Part of an ongoing series that repurposes different ideas I explored as part of my graduate studies in the Environmental Humanities.
Untangling the Roots:
Precursors, Contours, and Futures of America's Military Industrial Complex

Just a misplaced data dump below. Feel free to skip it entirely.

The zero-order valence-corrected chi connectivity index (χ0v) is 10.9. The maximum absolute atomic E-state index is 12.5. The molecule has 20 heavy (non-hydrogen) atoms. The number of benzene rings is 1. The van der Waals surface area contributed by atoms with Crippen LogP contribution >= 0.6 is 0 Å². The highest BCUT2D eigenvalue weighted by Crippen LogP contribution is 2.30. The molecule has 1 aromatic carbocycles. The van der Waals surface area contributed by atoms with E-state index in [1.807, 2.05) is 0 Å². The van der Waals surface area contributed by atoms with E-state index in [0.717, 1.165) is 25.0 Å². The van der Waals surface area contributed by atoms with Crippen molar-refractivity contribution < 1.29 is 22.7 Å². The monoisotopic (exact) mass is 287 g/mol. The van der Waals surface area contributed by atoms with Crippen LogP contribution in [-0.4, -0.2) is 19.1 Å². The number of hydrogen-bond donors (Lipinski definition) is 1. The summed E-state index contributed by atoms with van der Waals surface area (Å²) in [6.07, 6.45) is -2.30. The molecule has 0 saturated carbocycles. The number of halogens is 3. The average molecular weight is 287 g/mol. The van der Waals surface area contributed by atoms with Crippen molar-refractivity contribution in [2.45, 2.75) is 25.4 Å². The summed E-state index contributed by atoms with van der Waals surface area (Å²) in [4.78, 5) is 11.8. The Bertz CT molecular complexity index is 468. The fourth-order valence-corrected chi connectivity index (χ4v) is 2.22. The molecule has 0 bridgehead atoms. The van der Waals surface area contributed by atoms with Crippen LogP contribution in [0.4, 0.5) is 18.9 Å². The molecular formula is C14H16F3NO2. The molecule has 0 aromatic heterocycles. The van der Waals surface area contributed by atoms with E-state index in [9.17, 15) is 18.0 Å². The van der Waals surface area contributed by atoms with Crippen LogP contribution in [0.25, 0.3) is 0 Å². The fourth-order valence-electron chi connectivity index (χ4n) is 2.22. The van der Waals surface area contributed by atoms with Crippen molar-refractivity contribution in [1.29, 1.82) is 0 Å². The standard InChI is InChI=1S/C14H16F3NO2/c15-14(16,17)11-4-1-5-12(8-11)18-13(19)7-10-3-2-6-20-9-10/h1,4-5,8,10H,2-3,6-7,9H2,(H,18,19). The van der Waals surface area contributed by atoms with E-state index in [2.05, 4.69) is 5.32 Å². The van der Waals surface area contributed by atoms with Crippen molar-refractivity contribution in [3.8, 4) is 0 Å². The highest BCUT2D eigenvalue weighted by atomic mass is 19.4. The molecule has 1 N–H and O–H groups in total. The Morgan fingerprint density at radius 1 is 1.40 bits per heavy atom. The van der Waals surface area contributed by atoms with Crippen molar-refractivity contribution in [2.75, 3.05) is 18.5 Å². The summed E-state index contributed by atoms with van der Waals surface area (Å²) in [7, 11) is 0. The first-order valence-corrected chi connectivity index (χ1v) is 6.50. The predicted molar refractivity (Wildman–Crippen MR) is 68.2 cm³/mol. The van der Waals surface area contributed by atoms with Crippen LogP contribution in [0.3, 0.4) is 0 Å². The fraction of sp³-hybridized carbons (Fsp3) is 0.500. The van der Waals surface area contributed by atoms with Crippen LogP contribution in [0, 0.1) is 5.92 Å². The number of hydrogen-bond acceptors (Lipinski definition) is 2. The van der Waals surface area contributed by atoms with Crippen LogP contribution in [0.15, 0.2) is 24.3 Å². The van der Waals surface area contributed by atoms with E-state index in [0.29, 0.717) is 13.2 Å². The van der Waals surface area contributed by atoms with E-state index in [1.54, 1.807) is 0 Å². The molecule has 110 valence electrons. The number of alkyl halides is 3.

In Tom Vanderbilt's, Survival City the author takes his readers on a journey through the newly emergent world of nuclear tourism. Whether its the doomed Nike missile silo's of the 1950's that were almost immediately made obsolete by the growth of the American suburb or the haunting landscape of the Nevada Test Site each of these destinations tell a part of the story of our nations flirtation with oblivion. As Vanderbilt puts it, “the Cold War landscape promised security from an invisible threat with a range of deterrent forces that also could not be seen.” (16). Born in the long breath of America's Cold War with the Soviet Union these points on the landscape are vested with the importance of a singular moment in human history when the world stood on the brink of destruction. This was an age when diplomatic breakdowns could have fostered the most lethal war in human history. Their existence is evidence of this haunting reality, as well as the infrastructure and culture that provided the fertile bed for such a worldview to take root and grow. This was the historical moment in which the military industrial complex (MIC) emerged and extended its pervasive reach into daily life for citizens both in the United States, and all across the globe.